The state of Kerala under the Clean Kerala Mission is forging ahead to achieve full sanitation in both urban and rural sectors. The VPP commissioned in august 2000, though had to face a large degree of initial resistance from the citizenry in the neighbourhood of VPP, sensitizing and awareness had helped in the acceptance and need for several such processing plants in the state. As a result of setting up of the ‘Excel Technology’ based waste processing plant at Vilappilsala, the issue of wise handling of waste of Tc area culminated into an earth friendly process.
In spite of the treatment plant, several questions like collection, sorting, transport, plant-site processing of waste, land-filling, leachate containment (especially during the wet seasons) handling etc. continue to remain moot. Geochemical determinations of abundances of heavy metals, like Fe, Mn, Cu, Pb, Zn and Cd in the waste, leachate and salable manure, brought to light the fact that relatively higher loading of these in the leachate and manure call for implementation of measures to lower the levels in leachate before it is released to the environment. The amplification of heavy metals in the salable manure may not pose an immediate risk as the manure is broadcast over a wide area and hence potential of loading in the soil and consequently in water are bound to be lower. Among the metals Fe and Mn are supplied by the soil and water, where as Cu, Pb, Zn and Cd are possibly of anthropogenic introduction into the natural system. Based on the analysis of samples and determined loadings, estimate on the annual flux of such elements stands at nearly 9.0 metric tons against an annual input of 17555 tons of MSW-T. Acknowledgements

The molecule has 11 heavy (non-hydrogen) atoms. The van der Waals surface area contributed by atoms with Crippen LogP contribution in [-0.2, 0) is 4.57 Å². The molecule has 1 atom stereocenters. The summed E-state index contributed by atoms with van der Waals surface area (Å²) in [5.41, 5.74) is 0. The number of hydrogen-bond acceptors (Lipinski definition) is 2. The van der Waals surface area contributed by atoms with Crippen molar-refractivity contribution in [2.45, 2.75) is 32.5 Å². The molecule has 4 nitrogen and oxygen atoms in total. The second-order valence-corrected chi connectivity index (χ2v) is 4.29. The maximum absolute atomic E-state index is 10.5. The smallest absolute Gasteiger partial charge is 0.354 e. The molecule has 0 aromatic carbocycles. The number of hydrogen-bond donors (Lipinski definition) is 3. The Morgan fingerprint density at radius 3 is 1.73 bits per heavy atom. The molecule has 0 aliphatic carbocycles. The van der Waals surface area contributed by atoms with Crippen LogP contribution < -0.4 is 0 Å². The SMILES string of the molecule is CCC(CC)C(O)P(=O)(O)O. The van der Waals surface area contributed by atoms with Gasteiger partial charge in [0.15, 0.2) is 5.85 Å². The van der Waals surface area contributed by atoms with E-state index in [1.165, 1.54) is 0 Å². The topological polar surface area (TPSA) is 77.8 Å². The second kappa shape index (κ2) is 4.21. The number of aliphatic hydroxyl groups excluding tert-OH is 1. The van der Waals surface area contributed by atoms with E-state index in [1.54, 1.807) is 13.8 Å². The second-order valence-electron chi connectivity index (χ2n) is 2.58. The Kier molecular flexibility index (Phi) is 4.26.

Indeed it is a pleasure for me (TKP) to accept an invitation to actively participate in the 5th Kerala Environment Congress at Thrissur. Mrs. Panicker wishes to place on record the financial assistance by the GoK without which this MSW research project would have remained an elusive dream. ----------References Ambat, B, Study of the attitude and perception of community towards SWM – a case study of Thiruvananthapuram city – Phase II, Submitted to Kerala Research Program on Local Level Development. Anonymous (2001) Clean Kerala Mission, GoK, Thiruvananthapuram. Hill, MK, 1998, Understanding environmental pollution, Cambridge University Press, Cambridge, 278p. Krishnakumar, A, Sobha, V, and Padmalal, D, 2005, Urban solid waste generation and management with special reference to environmental degradation: 1-21, in Sreekumar, K (ed.) Solid waste management: Challenges and Prospects: CUU, Kochi Maya, K, Padmalal, D and Ramachandran, KK, 2000, Quantification, characterization and management of municipal solid waste of central Kerala: 583-87, in Das, MR, (ed.), Proceedings of 12th Kerala Science Congress, Kumily. Panicker, AV, 2001, Geo-environmental impact of solid waste treatment plant at Vilappilsala,Thiruvananthapuram Dist., Kerala, 74p (Unpublished M.Phil thesis submitted to University of Kerala). Prasad, G, 2007, Site suitability analysis of Vilappilsala for landfilling using GIS: Project report submitted for partial fulfillment of requirements of Diploma in Geoinformatics, CED, Thiruvananthapuram, 57p. Sreebha, S, Sobha, V, and Maya, K, 2005, Municipal solid waste: composition, its physico-chemical analysis and management options for Thiruvananthapuram corporation area: 196-198, in Muthunayagam, AE, (ed.), Proceedings of 17th Kerala Science Congress, Peechi. Stout, PR, 1961, Elements in most higher plants: Proc. 9th Annual California Fertilizer Conference, 21-23. US EPA, 2007, What is in your trash? Consumer’s handbook for reducing solid waste: http://www.epa.gov/epaoswer/non-hw/reduce ---